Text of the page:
Rhetorical Analysis: “the Dead”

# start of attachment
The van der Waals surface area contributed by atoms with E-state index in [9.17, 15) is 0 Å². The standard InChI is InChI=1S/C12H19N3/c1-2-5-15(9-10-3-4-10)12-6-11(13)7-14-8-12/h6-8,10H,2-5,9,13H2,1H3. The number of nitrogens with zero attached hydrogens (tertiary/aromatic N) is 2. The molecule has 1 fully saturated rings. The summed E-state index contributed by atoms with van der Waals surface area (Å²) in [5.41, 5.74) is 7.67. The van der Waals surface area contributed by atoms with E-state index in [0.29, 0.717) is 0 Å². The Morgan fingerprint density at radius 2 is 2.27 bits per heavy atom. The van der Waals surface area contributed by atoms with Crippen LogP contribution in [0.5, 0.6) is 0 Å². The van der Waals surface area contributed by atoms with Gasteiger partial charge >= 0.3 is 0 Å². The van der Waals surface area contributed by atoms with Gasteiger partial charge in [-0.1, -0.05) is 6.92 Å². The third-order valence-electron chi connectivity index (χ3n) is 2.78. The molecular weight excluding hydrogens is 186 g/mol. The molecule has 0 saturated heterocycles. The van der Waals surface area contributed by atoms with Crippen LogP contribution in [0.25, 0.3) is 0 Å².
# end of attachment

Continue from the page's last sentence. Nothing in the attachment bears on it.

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Rhetorical Analysis: “The Dead” In The Dead, James Joyce characterizes the protagonist, Gabriel, as an insecure man who is lost in his own world. The images of Gabriel’s “curious eyes” traveling around the room and his thoughts about the past, present and future events capture Gabriel uncertainty on the events that occurred on that night. James Joyce uses a variety of techniques to bring out Gabriel’s unsteady state of mind. He illustrates Gabriel’s scrambled mentality and low self-image, through the use of vivid imagery, dark diction and an omniscient point of view. The passage begins with a series of graphic images of Gabriel carefully watching his wife sleeping. Gabriel sets his "curious eyes” on his wife’s face, eyes that trigger a dark emotional thought of “strange pity that entered his soul” for his wife, and how she has lost her youthful beauty. This is where he slips into a scrambled mentality and goes off thinking about his wife, and how she may not be as beautiful as she was before Michael Furey braved death for her. But he quickly excuses his thoughts by saying, “perhaps she had not told him the whole story”. This action signifies that he is insecure about the topic of his wife and her former love and tried to justify his self esteem by thinking she is keeping the whole story from him. He continues to unfold himself when his “eyes” scan the room and land on his wife "petticoat" and '"limped boots." He then channels to a different thought and begins to observe the mess on the floor, which only leads him to think more about his present situation. The switching to different things continues as a distraction from his wife and her past. With the intense omniscience of third person narrator, James Joyce was able to enhance what Gabriel’s state of mind was. Gabriel's inner consciousness suggests that he is questioning his own character and even his

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